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Domingos Jorge Velho, a notable bandeirante
|Location||Portuguese colony of Brazil, Portuguese Empire|
|Outcome||Bandeirantes explored unmapped regions of the Brazilian colony and captured and enslaved Indians. Expansion of the Brazilian territory far beyond Tordesillas Line.|
The Bandeirantes ([bdej't(?)is]) were 17th-century São Paulo inhabitants and Portuguese settlers in Brazil and fortune hunters. This group mostly hailed from the São Paulo region, which was known as the Captaincy of São Vicente until 1709 and then as the Captaincy of São Paulo. They led expeditions called bandeiras (Portuguese, "flags") which penetrated the interior of Brazil far west of the Tordesillas Line of 1494, which officially divided the Castilian, later Spanish, (west) domain from the Portuguese (east) domain in South America.
The São Paulo settlement served as the home base for the most famous bandeirantes.[Note 1] Most bandeirantes were descendants of first- and second-generation Portuguese who settled in São Paulo, but their numbers also included many people of mameluco background (people of both European and Indian ancestries). Though they originally aimed to capture and enslave Indians, the bandeirantes later began to focus their expeditions on finding gold, silver, and diamond mines. As they ventured into unmapped regions in search of profit and adventure, they expanded the effective borders of the Brazilian colony.
The main focus of the bandeirantes' earlier missions was to expand the Brazilian territory westward.
The main focus of the bandeirantes' earlier missions was to enslave native populations. They carried this out by disguising themselves as Jesuits, often singing Mass to lure the natives out of their settlements. However, they usually relied on surprise attacks. If luring the natives with promises did not work, the bandeirantes would surround the settlements and set them alight, forcing inhabitants out into the open. At a time when imported African slaves sold from $100-$500 the bandeirantes were able to sell large numbers of native slaves at a huge profit due to their relatively inexpensive price.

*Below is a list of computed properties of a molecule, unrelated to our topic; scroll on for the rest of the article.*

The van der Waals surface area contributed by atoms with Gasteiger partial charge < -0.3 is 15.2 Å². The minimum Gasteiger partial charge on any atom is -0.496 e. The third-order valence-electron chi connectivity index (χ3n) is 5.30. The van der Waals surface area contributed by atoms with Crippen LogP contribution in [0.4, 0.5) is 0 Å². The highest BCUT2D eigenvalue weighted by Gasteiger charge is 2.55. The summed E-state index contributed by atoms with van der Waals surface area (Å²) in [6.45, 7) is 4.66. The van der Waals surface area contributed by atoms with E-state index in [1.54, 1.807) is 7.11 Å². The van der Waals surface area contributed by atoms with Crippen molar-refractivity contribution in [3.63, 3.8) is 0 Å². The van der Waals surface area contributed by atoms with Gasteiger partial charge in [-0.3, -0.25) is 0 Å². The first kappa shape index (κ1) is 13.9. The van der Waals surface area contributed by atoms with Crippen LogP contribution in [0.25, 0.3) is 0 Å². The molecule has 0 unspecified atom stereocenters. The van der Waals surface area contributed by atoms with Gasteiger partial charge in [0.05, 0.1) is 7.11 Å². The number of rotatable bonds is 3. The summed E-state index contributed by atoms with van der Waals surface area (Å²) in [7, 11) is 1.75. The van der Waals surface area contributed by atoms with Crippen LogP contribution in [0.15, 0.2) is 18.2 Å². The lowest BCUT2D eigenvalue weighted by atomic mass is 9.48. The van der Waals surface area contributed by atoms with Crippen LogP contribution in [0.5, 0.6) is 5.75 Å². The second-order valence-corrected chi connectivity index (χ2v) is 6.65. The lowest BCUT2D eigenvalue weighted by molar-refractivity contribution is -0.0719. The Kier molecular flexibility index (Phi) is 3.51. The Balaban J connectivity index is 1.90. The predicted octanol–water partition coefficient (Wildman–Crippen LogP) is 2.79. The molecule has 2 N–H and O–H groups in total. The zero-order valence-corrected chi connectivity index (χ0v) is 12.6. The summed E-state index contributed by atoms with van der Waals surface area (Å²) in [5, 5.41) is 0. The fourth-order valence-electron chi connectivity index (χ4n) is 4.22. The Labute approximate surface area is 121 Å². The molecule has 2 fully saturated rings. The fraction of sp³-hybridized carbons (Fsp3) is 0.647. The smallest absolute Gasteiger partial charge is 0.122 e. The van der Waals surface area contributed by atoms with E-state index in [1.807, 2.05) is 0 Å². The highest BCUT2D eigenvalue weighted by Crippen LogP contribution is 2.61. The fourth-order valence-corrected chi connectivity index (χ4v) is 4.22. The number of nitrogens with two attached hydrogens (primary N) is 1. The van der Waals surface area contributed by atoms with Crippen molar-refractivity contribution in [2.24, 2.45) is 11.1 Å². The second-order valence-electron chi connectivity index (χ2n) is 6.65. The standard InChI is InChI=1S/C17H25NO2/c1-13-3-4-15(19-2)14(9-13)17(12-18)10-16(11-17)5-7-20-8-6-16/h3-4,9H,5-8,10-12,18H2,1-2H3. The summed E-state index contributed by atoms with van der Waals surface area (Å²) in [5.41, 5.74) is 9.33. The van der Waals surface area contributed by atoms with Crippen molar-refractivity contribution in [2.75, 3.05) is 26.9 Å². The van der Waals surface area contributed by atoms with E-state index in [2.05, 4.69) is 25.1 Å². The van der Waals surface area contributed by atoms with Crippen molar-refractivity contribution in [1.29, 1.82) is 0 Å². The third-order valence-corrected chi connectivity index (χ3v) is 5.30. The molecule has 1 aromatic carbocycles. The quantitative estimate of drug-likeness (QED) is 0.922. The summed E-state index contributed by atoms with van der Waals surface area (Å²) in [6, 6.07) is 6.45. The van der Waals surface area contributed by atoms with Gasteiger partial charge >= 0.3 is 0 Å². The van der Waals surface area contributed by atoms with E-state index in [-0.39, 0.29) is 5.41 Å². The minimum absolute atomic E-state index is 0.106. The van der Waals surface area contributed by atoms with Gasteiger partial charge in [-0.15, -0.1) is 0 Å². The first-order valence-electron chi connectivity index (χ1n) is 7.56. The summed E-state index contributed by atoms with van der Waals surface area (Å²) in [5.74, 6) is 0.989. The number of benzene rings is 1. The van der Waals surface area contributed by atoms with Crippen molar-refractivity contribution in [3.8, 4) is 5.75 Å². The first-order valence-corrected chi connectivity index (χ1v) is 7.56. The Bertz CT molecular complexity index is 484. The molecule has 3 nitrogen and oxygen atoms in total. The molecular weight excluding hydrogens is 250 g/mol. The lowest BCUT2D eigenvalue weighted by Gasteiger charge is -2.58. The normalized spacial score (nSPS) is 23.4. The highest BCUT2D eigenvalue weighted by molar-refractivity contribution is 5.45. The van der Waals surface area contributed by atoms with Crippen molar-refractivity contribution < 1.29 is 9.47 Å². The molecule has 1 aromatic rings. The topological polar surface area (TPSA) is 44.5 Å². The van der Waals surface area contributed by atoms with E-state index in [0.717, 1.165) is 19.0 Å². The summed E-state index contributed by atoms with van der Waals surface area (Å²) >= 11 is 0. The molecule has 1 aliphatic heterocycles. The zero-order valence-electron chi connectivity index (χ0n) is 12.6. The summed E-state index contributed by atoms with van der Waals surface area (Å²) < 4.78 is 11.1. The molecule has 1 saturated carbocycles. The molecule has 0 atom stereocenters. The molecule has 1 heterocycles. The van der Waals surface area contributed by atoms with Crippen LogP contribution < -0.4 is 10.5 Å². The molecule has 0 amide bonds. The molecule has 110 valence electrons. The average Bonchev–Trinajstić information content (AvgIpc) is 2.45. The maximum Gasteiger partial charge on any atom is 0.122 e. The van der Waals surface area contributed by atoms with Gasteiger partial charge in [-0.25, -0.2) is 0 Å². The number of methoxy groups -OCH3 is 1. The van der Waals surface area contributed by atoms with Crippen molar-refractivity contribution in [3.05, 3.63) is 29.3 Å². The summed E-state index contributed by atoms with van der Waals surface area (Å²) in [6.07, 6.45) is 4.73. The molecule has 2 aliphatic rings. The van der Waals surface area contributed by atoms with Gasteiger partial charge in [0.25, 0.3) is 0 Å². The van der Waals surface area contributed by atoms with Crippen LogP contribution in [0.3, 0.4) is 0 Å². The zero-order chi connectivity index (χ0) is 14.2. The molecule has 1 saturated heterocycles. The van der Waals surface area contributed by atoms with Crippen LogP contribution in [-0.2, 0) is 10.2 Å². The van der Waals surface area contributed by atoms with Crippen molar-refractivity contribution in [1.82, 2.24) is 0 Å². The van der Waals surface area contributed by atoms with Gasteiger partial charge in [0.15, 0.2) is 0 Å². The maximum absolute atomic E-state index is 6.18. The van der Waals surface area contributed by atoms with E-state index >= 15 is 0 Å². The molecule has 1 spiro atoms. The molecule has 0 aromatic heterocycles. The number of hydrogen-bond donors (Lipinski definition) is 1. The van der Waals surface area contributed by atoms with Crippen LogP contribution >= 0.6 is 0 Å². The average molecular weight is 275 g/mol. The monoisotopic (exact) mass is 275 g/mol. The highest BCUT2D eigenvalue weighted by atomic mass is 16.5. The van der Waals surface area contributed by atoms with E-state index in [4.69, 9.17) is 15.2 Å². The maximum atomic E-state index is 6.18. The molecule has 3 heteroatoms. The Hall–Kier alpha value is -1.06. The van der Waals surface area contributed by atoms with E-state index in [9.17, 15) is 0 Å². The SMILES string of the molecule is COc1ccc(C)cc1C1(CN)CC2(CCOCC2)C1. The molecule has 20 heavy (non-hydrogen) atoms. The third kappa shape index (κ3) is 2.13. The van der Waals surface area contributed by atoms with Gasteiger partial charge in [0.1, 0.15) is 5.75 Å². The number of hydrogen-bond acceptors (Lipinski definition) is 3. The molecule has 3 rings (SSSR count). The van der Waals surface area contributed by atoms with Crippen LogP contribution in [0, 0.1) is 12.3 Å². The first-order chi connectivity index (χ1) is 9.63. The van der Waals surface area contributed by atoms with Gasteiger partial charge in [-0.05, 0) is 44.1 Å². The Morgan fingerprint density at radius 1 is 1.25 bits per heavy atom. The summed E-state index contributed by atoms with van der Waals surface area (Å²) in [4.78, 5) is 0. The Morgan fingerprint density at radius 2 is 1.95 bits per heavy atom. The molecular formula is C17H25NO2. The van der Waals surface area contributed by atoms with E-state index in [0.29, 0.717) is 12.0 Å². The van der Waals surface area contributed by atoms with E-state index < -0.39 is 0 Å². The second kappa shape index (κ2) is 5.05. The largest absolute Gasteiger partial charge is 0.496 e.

The first bandeira took place in 1628 and was organized by Antônio Raposo Tavares. This bandeira raided 21 Jesuit villages in the upper Paraná Valley, ultimately capturing about 2,500 natives. A bandeira tactic was to set native tribes against each other in order to weaken them, and then to enslave both sides.
In 1628, Tavares led a bandeira, composed of 2,000 allied Indians, 900 mamelucos, and 69 white Paulistas, to find precious metals and stones and to capture Indians for slavery. This expedition alone was responsible for the destruction of most of the Jesuit missions of Spanish Guayrá and the enslavement of over 60,000 indigenous people. Between 1648 and 1652 Tavares also led one of the longest known expeditions from São Paulo to the mouth of the Amazon river, investigating many of its tributaries, including the Rio Negro, ultimately covering a distance of more than 10,000 kilometers. The expedition travelled to Andean Quito, part of the Spanish Viceroyalty of Peru, and remained there for a short time in 1651. Of the 1,200 men who left São Paulo, only 60 reached their final destination in Belém.
In addition to capturing natives as slaves, bandeiras also helped to extend the power of Portugal by expanding its control over the Brazilian interior. Along with the exploration and settlement of this territory[disputed ] the bandeiras also discovered mineral wealth for the Portuguese, which they had been previously unable to profit from.
In the 1660s, the Portuguese government offered rewards to those who discovered gold and silver deposits in inner Brazil. So the bandeirantes, driven by profit, ventured into the depths of Brazil not only to enslave natives, but also to find mines and receive government rewards. As the number of natives diminished, the bandeirantes began to focus more intensely on finding minerals.
The bandeirantes were responsible for the discovery of mineral wealth, and along with the missionaries, for the territorial enlargement of central and southern Brazil. This mineral wealth made Portugal wealthy during the 18th century. As a result of the bandeiras, the Captaincy of São Vicente became the basis of the vice-kingdom of Brazil, which would go on to encompass the current states of Santa Catarina, Paraná, São Paulo, Minas Gerais, Goiás, part of Tocantins, and both Northern and Southern Mato Grosso. With only a few outlying Spanish settlements surviving and the majority of Jesuit missions overrun, the de facto control by Portugal over most of what is now the Southeast, Southern, and Central West territory of Brazil was recognized by the Treaties of Madrid in 1750 and San Ildefonso in 1777.